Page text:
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May 4 Annotated Bibliography

Selected May 4 Articles (periodicals, newspapers, essays)

Please note: The articles listed below may be found in Special Collections and Archives. They are filed in the May 4 Newspaper Clippings, Magazines, and Journal Articles collection, with the exception of a few items that are cataloged and shelved in the book collection, noted below. Items marked with an asterisk (*) are filed in the oversized boxes of this collection.

"A Search for Peace and Understanding." U.S. News and World Report. (June 14, 1971) 19-20.

Looks at the attitudes of townspeople in downtown Kent. Notes that whiles steps have been taken to improve relations between the town and the university, many in the town still harbor bad sentiment towards the students.

 

"Cambodia, Kent State, Augusta...an editorial." Jewish Currents (June, 1970) 3.

Short editorial placing May 4 in context with other protests in America.

 

"Four Random, Pointless Deaths." Newsweek. (May 18, 1970) 34.

Short glimpses into the lives of the four students killed at Kent State.

 

"Kent State One Year Later: On the Long Road Back." U.S. News and World Report. (June 14, 1971) 17-19.

A self proclaimed, "First-Hand Report," this article, which includes interviews with students, faculty, and staff, looks at the effects of May 4, 1970 on the university and student body.

 

"Kent State: Four Deaths at Noon." Life. (May 15, 1970) 30-35. *

Cover Story. Retells what happened, including photos and includes comments from Miller and Krause's parents.

 

Facts and background on May 4, including a short obituary of the 4 victims. Opines that the guards' tactical leadership is inadequate and their wisdom and professionalism is questionable.

http://cgi.cnn.com/ALLPOLITICS/1996/analysis/back.time/9605/20/
 

"My God! They're Killing Us." Newsweek. (May 18, 1970) 33-33F.

May 4 story; includes a diagram/map of student/guard movement and where students were hit. Includes color photos.

 

"Public Supports National Guard 20 to 1." On Guard. (Ohio National Guard Publication.) 1:1 (June 1970) 2.

Reports that of the total number of pieces of mail received by the Ohio Adjutant General's Department, 9,635 commended the guards vs. 454 which were critical of the guard.

 

"Remembering May 4." Akron Beacon Journal. (April 29, 1990) G1+.

Includes readers' letters, 20 years later, answering the question: "Were you there, May 4, 1970?"

 

"Struggle to Recover" Kent. (June 1970) 1+. *

Details the events of May and June, 1970, including commencement and the first day of summer session when the university reopened.

 

"The Background of the Tragedy at Kent State University." American Legion. (July 1970) 22-27.

Presents the American Legion's argument that SDS had been working for two years to create a "major confrontation" on campus and that May 4 was the culmination of their efforts. Gives factual background on SDS activities in 1968-69.

 

"The Guard vs. Disorder." National Guardsman. Florida Edition. (June 1970) 2-12.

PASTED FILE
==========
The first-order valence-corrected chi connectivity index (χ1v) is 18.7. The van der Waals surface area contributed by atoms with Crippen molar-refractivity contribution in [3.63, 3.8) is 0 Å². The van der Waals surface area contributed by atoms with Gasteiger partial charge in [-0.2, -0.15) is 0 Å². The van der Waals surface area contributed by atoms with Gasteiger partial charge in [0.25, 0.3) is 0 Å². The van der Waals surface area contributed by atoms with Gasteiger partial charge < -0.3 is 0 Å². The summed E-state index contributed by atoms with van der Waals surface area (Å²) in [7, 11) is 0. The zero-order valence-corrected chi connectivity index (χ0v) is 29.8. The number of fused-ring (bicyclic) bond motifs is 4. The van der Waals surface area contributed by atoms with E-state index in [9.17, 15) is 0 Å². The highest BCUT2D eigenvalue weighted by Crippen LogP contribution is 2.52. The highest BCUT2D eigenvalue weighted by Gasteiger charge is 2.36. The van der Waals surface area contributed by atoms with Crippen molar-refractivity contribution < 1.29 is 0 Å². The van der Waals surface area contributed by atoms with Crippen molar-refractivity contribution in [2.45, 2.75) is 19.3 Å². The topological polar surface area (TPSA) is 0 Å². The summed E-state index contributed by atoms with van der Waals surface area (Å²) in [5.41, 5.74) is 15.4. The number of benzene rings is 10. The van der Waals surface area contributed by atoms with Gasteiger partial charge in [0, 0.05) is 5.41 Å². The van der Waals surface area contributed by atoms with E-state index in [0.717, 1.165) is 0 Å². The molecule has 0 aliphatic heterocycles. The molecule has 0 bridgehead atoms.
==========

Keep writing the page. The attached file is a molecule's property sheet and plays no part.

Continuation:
Looks at the National Guard's activity on campuses nation-wide, broken down, state by state.

 

"The Nation at War with War." Time. (May 18, 1970) 6.

Discusses campus protests heightening nation-wide as a result of Kent and government response.

 

"The Price of Campus Peace." Life. (May 29, 1970) 38. *

Editorial. Discusses whether university administrations should speak out against the war and allow orderly anti-war activities. Takes an affirmative stance.

 

"The Rebellion on Campus." Newsweek. (May 18, 1970) 28-30.

Discusses nation-wide reactions on campus to the shootings at Kent.

 

"Tragedy in our Midst...A Special Report." Akron Beacon Journal. (May 24, 1970) A17+

Pulitzer Prize winner special section. Includes a map of the campus, showing where the students shot were standing and photographs. One article includes comments from National Guardsmen on what was happening and gives information about the wounded students and those killed, as pieced together from their friends and those around them. A second article retells the events of May 1-4. A third article looks more critically at the Guard and its history, make-up, and purpose. A last blurb notes that three of the nine injured students were still in the hospital.

 

"Turn From Campus Violence: The Reasons." US News and World Report. (October 25, 1971) 40.

Argues that students are now looking for ways "inside the system" to promote and affect change. Gives reasons for this change including "rock concers passe," tougher curricula, "climate of serenity,"new pragmatism," "achieve within," and "Kent State: a turning point."

 

"Who Guards Against the Guard?" Newsweek. (May 18, 1970) 33F.

Questions whether Guardsmen are capable of coping with campus unrest. Notes that Ohio Guidelines are less strict than federal guidelines.

 

"Writers' Reaction to the Guard." National Guardsman. Florida Edition. (June 1970) 14-15.

Collection of excerpts of letters to the editor, supporting the guard, from around the country.

 

Barbato, Carole A. "'Embracing Their Memories': Accounts of Loss and May 4, 1970." Journal of Loss and Trauma. 8 (2003): 73-98.

Through the examination of accounts and eyewitness stories, the author explores losses and traumas associated with the Kent State shootings.

 

Barber, Cindy. "War at Kent State." Cleveland Free Times. (May 3-9, 1995) 7-11.